How to get Started With Aquarium Plants

How to Get Started with Aquarium Plants

Aquarium plants are an amazing addition to nearly any fish tank. They are beautiful and look natural. However, they can also be used to biologically filter water and provide a safe environment for fish. Many people are afraid of growing them underwater, which is why they are so difficult to grow. Not to worry – here are our top four tried-and-true tips for getting started with your first aquarium plants!


Tip #1: Use a Good Fertilizer

Easy Green all-in one fertilizer for water fertilization

The best thing about plants is their ability to consume toxic nitrogen compounds from fish waste. But to truly grow well, plants need more “food” than fish poop can provide. Both macronutrients like nitrogen, phosphorous and potassium are key building blocks for plants. Plus, they require these nutrients at all the proper concentrations.

Aquascapers who are experienced use customized products that have separate containers for each nutrient. This allows them to make specific fertilizer combinations for their aquariums. If you’re like me, then all you need is a simple, all-in-one fertilizer that has been pre-mixed by experts. Easy Green liquid fertilizer is here to simplify your life. Low tech tanks only need to add 1 squirt of Easy Green liquid fertilizer per 10 gallons once a week. For high tech tanks, you can increase this number to twice a week. For plants that feed primarily from their roots, use root tab fertilizers or a specialized planted tank substrate to offer nutrients from the ground.

Easy Root Tabs for fertilizing the ground

See our article on choosing the right aquarium fertilizer.

Tip #2: Use Good Lighting

Fluval Plant 3.0 LED light

To photosynthesize, plants need constant light. However, direct sunlight is not recommended as it can be difficult to control and could cause serious algae problems. Instead, you need a dedicated light that is intended for aquarium plants, so do some research on which light works well for other planted tank keepers. Our favorite light is the Fluval Plant 3.0 LED because it allows you to control the light intensity from very low to very high, depending on your tank’s needs. You can start with low-light plants, which are plants that need very little light, and move on to higher light plants later without upgrading your lighting.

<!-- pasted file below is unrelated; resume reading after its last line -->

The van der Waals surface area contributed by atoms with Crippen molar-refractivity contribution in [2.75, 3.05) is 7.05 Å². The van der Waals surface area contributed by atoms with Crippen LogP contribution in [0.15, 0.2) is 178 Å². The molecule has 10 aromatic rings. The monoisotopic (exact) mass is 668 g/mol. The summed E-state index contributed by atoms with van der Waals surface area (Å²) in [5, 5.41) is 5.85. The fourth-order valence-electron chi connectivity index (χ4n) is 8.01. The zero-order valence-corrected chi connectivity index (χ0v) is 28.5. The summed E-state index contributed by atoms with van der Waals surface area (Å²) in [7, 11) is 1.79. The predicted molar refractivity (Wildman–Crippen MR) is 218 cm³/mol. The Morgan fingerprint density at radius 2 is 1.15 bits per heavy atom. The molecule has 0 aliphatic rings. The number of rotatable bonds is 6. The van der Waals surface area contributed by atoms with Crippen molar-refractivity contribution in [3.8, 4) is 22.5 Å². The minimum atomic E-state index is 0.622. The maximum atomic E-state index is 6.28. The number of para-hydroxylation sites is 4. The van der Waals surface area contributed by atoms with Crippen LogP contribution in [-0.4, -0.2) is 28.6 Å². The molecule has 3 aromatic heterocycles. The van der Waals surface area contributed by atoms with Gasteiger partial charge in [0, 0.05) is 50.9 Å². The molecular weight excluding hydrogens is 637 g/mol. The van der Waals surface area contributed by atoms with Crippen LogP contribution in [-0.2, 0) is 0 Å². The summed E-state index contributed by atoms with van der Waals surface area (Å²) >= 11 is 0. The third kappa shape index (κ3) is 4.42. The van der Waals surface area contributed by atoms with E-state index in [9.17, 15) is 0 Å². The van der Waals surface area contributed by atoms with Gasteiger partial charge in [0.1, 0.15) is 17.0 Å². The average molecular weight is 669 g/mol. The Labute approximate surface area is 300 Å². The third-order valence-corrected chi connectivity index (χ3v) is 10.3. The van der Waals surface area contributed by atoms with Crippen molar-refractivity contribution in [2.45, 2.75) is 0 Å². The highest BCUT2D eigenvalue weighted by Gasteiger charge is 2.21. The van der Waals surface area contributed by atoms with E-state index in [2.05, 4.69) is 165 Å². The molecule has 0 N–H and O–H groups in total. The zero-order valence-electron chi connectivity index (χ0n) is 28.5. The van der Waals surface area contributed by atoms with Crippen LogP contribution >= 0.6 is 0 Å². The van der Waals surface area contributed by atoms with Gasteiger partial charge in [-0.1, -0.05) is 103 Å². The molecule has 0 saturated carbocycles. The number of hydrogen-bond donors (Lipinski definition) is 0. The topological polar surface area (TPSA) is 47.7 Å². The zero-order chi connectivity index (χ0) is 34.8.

Our quick selection guide will provide more information about which type of planted tank light you should get.

An aquarium light designed for plants will ensure the best growth. Regular aquarium lights are too dim and do not have the best spectrum for growing plants.

Tip #3: Select the Right Fish

This factor may not be something you’ve ever considered before, but certain fish love to eat plants! Certain plecostomus, goldfish, and silver dollar fish all love vegetables. However, some plants may not be suitable for their aquariums. Fish have a tendency to pick through substrate and uproot plant material, so it is advisable to use floating, attached-to-hardscape, or potted plants for decoration. You can find out which fish will be plant-friendly by looking online or speaking with people in our Facebook group.

Goldfish is a common species that can damage aquarium plants. It’s important to check before you get your pet.

Tip #4: Begin with beginner plants

Low-light plants are the best to start with. They tend to be slower growers, and they can be more patient as you learn how to grow underwater plants. We recommend that beginners buy one plant from each species. Instead of five plants, buy five beginner plants. This increases the chances that some plants will survive. You’ll still have some success with your husbandry, even if it’s not perfect. Some species prefer certain water parameters. Ask local hobbyists for advice on which plants are best suited to your environment.

Finally, make sure to only buy true aquatic plants that can be grown fully submersed or underwater. Some pet shops sell “semi-aquatic plants” that can be used in aquariums. It is interesting to note that many aquatic plants are grown in water at farms to increase growth and reduce algae problems. When you add a new aquatic plant to your fish tank, it might melt down and start producing new leaves. At Aquarium Co-Op, we try to jumpstart this process for you by putting them in holding tanks with lots of good lighting and fertilizers so that they start converting to submersed grown leaves before they reach your home.

Keep this in mind. A plant that appears to be dying could still be saved. It might start to melt as it adjusts its water parameters. Give it a chance and watch for new growth. We’ll continue to cover more topics related to planted tanks in the future. Register now to receive email notifications when new blog posts are published.